Fox brand name colors campaign coverage

Vox -- or Fox -- populi?

Voice of the People or Fox People's Voices?

Select the one you think registers louder on local stations carrying that lightning-rod label of "F-O-X." Merely the word enrages left-leaning viewers convinced even the smallest Fox news outposts are infested with right-wing warriors bent on building a Glenn Beck-oning, Bill O'Reilly-ized America, an unfair assumption that doesn't spare mainstream Fox affiliates -- such as, say, our own KVVU-TV, Channel 5, i.e. "Fox-5."

"We're as fair and balanced as they're not," news director Adam P. Bradshaw told this column last January, referring to their braying cable cousin, Fox News Channel, but still noting an ideological guilt-by-association that haunts affiliates: "Some viewers draw that connection. ... I'll get on a plane in my Fox-5 jacket and somebody goes, 'I love (FNC's) Shepard Smith!' Or hate him. But it doesn't have any impact on our coverage."

Given our ultra-acrimonious Reid-Angle race, however -- arguably the most eyeballed in the country snowballing toward Tuesday's climax -- our Fox folks' approach is ripe for a random check, and spot coverage did raise some curiosity.

Fans of FNC -- which averages 1.5 million weekday viewers, topping CNN and MSNBC combined -- passionately reject charges of blatant boosterism in straight coverage, insisting it only surfaces on opinion programs. Bias, though, can arise from what isn't included: equal exposure for opposing views. FNC has been accused of allocating only minutes to President Obama press conferences and speeches, compared to competitors' lengthier coverage warranted because, whatever his political party, he's still the chief exec.

Detecting lopsided coverage in local newscasts is a subtler challenge as, unlike cable nets with spacious 24-hour news cycles, they glancingly hit stories like stones skipping off a pond, 15 to 20 over 23 minutes. Mere seconds of exposure matter.

Last week, partially owing to Newt Gingrich's stumping for Sharron Angle, Fox-5 led a newscast with twin campaign pieces.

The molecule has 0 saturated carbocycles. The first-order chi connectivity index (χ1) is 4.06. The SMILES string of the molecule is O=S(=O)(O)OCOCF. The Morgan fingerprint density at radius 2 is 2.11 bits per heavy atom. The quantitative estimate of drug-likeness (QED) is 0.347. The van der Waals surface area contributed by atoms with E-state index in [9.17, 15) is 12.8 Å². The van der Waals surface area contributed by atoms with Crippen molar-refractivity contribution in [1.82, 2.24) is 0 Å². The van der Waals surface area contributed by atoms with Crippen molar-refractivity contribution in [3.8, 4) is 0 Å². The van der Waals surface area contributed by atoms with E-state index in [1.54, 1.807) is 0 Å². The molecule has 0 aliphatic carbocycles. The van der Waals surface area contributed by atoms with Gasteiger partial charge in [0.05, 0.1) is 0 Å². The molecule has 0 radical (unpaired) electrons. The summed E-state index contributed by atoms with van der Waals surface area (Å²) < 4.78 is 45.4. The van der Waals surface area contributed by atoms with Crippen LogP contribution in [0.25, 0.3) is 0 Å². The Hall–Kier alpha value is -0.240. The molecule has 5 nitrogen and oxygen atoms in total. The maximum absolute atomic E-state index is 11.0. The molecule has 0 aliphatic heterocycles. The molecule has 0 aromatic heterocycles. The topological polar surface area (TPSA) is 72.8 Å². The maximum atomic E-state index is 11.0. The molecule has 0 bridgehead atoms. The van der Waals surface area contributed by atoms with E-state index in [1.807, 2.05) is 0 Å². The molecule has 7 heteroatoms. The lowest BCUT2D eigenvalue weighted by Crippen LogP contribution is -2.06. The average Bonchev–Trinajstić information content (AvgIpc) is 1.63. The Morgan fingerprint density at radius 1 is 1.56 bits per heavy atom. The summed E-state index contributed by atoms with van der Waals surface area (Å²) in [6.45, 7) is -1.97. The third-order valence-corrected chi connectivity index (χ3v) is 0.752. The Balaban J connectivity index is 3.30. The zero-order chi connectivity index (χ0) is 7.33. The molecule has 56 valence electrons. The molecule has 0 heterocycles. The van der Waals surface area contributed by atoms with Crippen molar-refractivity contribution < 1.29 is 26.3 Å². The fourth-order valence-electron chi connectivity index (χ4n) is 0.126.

Quotation quotient: Angle scored 45 seconds split into four clips. Harry Reid? Three seconds in one clip. Angle's touched on taxes, government regs, individual freedoms, federal spending, unemployment, Social Security, "Obamacare" and attacks on Reid, who "sacrifices his state." The incumbent? "We're not just creating jobs, we're creating jobs in the right places."

Granted, some speeches -- due to how they're structured and the speaker's delivery -- lend themselves to crisper editing and superior sound bites, a newscast's Holy Grail. The next night, Fox-5 did generously cover Obama's Reid rally -- a president's visit to a local market merits no less -- though the candidate was only briefly quoted and the visit characterized as a "last-ditch attempt to rally valley voters for Harry Reid," as if a drowning man grasped at his last life line.

Unintentionally uneven coverage assembled in the heat of a hot-as-hell race? Most likely. Yet, fairly or not, the polarizing Fox brand compels affiliates to carefully monitor coverage to combat notions of favoritism. Noted here previously, Fox-5 does have an overall record of even-handedness that its noisy cable cousin could only envy.

Assuming the latter ever coveted such antiquated journalism in the first place.

Contact reporter Steve Bornfeld at sbornfeld@ or 702-383-0256.